- Press the Option key combination that produces the accent.
The dead keys are only half-dead in Mac OS X, so you’ll see the accent in your text, with a squiggly line under it – or some other type of highlighting, depending on the program – to signify that you must type another letter.
Type the letter to be accented.
Accenting is restricted to certain letters – you can’t just put an umlaut on the letter x because you feel like it. The accents and their key combinations are as follows in this screenshot:
To get é, for example, all you have to do is press Option-e for the acute accent and then type e. The final accented letter is a single character generated from what you typed, so a single backspace erases it.
Using dead keys is just a clever way to type characters that are otherwise unavailable from the keyboard. You could enter é in other ways – through Character Viewer, for instance, or with a foreign language keyboard – but why bother when this method is so easy?
When you need one of these accents but can’t remember the key combination, Keyboard Viewer can help. It shows both the accent keys and the accentable letters, as shown in this screenshot.
Holding down Option in Keyboard Viewer highlights the accent keys (left); the available accented letters show up when you type or click one of the accent keys (right). This figure shows the accented letters that can be produced using Option-e. I added the red circles – Keyboard Viewer is not as enthusiastic about showing you the accented letters.
If you keep Keyboard Viewer open while you’re typing, you have the option of clicking its keys to enter the accents and letters:
- With Keyboard Viewer open, hold down the Option key.
Keyboard Viewer highlights the accent keys.
With Option down, press one of the accent keys or click it in Keyboard Viewer.
Release the Option key.
The Keyboard Viewer display changes, showing the accent over the letters that can use it.
Type (or click) one of the accented letters to enter it.
To type an accent by itself, type a space after using the accent’s Option-accent key combination.
Type More Accents with the U.S. Extended Keyboard — Roman-based languages use many more accents than the five basic ones that Mac dead keys have always provided. In keeping with the Unicode lots-of-characters spirit, Mac OS X provides 19 dead-key accents with the special U.S. Extended input keyboard. (I explain input keyboards in more detail in “Use Different Keyboards for Foreign Languages or Other Special Input” in the book.) Here’s how to activate the U.S. Extended input keyboard:
- Open a preference screen:
- Snow Leopard: In the Language & Text preference pane, go to the Input Sources screen or choose Open Language & Text from the Input menu.
Leopard: In the International pane, go to the Input Menu screen or choose Open International from the Input menu.
In the list of “input methods,” check U.S. Extended; this automatically checks U.S., as well.
Open Keyboard Viewer from the Input menu.
Choose the U.S. Extended keyboard from the Input menu. (Its menu bar icon differs from the standard U.S. keyboard by the little add-on U, for Unicode.)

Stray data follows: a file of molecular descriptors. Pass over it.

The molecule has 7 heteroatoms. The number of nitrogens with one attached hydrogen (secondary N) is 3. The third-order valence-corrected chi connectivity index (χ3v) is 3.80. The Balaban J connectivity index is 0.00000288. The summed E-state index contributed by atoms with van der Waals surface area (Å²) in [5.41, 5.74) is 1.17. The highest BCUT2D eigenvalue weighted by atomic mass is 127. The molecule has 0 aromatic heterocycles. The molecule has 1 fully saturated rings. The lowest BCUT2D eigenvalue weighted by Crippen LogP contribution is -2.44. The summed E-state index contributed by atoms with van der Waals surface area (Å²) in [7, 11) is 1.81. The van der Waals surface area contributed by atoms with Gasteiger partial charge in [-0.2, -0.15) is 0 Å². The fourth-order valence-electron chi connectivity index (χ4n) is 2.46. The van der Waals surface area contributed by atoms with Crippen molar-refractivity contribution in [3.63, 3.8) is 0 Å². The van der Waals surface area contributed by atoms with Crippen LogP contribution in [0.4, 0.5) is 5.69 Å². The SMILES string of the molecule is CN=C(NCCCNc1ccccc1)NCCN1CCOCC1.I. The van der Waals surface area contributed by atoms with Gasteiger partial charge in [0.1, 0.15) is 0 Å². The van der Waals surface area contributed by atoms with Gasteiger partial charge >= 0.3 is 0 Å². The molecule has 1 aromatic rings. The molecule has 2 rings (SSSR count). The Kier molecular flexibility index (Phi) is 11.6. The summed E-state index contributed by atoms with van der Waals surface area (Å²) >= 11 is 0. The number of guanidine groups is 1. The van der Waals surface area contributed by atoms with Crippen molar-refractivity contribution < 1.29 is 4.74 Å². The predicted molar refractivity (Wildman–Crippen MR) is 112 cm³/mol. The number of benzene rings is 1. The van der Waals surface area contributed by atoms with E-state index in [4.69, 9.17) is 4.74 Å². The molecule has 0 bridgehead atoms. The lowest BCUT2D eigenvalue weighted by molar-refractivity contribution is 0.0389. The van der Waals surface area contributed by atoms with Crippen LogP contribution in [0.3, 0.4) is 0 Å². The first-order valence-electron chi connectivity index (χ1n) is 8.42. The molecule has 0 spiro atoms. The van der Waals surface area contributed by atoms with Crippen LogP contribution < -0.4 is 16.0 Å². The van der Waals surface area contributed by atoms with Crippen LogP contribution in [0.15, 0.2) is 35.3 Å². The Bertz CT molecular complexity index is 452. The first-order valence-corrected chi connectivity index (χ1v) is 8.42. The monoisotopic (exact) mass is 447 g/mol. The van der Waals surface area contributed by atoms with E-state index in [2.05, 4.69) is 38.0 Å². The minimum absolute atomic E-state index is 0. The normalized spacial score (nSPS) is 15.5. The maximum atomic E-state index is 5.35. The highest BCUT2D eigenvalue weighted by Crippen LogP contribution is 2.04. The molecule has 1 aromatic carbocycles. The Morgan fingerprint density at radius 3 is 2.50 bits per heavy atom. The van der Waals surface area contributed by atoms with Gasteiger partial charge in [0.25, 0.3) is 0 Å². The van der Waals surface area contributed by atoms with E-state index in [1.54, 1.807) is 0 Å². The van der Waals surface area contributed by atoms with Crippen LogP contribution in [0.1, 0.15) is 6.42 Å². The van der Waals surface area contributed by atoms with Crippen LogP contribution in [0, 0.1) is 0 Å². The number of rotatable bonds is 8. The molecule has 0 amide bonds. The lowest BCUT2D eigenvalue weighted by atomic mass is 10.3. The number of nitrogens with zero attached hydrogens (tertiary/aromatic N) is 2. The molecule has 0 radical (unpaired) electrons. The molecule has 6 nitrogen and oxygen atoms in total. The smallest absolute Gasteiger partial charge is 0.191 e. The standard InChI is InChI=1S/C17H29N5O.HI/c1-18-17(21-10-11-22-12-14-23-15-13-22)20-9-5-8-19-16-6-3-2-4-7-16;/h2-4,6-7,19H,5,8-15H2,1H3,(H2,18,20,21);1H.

Sometimes Keyboard Viewer doesn’t update when you choose an input keyboard from the Input menu. If the Keyboard Viewer’s title bar doesn’t reflect your keyboard choice, close and reopen it.
Now you can use Keyboard Viewer to access the larger selection of accents and accentable letters the same way you use it for basic accents with the standard U.S. keyboard: hold down Option to see the accents, type the one you want, and then type the letter; see the screenshot. This example shows the results for Option-C, the cedilla accent.
Not all fonts include all the accented characters you see in Keyboard Viewer. If you type a character that’s not in your current font, it’s entered in your document in a different font – one that actually contains the character.
Why not always use the Extended keyboard? Because it giveth with one key and taketh away with the other. With all those accents given over to the Option key, you’ve lost standard Option characters like the √ from Option-V and π from Option-P.
Apply After-the-Fact Accents — In some applications, and with certain fonts (yes, that’s vague, but with so many variables the best I can give you is a “more often than not”), you can type a letter first and then use an Option-Shift-accent combination to add the accent when you have the U.S. Extended Keyboard active.
So, in TextEdit, for instance, you can choose Helvetica, type o and then press Option-Shift-U, and wind up with an umlaut over the o (this is needed to spell the names of heavy metal bands like Mötley Crüe properly). For a list of the Option-Shift combinations you can use for applying accents this way, see Tom Gewecke’s diacritics page.
More about Character Entry — While Keyboard Viewer is helpful for entering Option- and Option-Shift characters, and accented characters, what if you want to enter a character that can’t be typed from the keyboard at all? That’s where Character Viewer comes in, and the full “Take Control of Fonts in Snow Leopard” has 16 pages showing you how to find and enter such characters via Character Viewer. Along the way, it devotes 12 pages to explaining the glyph approach to font characters, describing how characters that lack Unicode IDs are handled, and showing why you should care about alternative characters. Plus, if you’ve ever felt limited by the characters in Zapf Dingbats and Webdings, you’ll have fun exploring all the dingbats available in other fonts, including the dingbat-rich Hiragino Kaku Gothic Pro.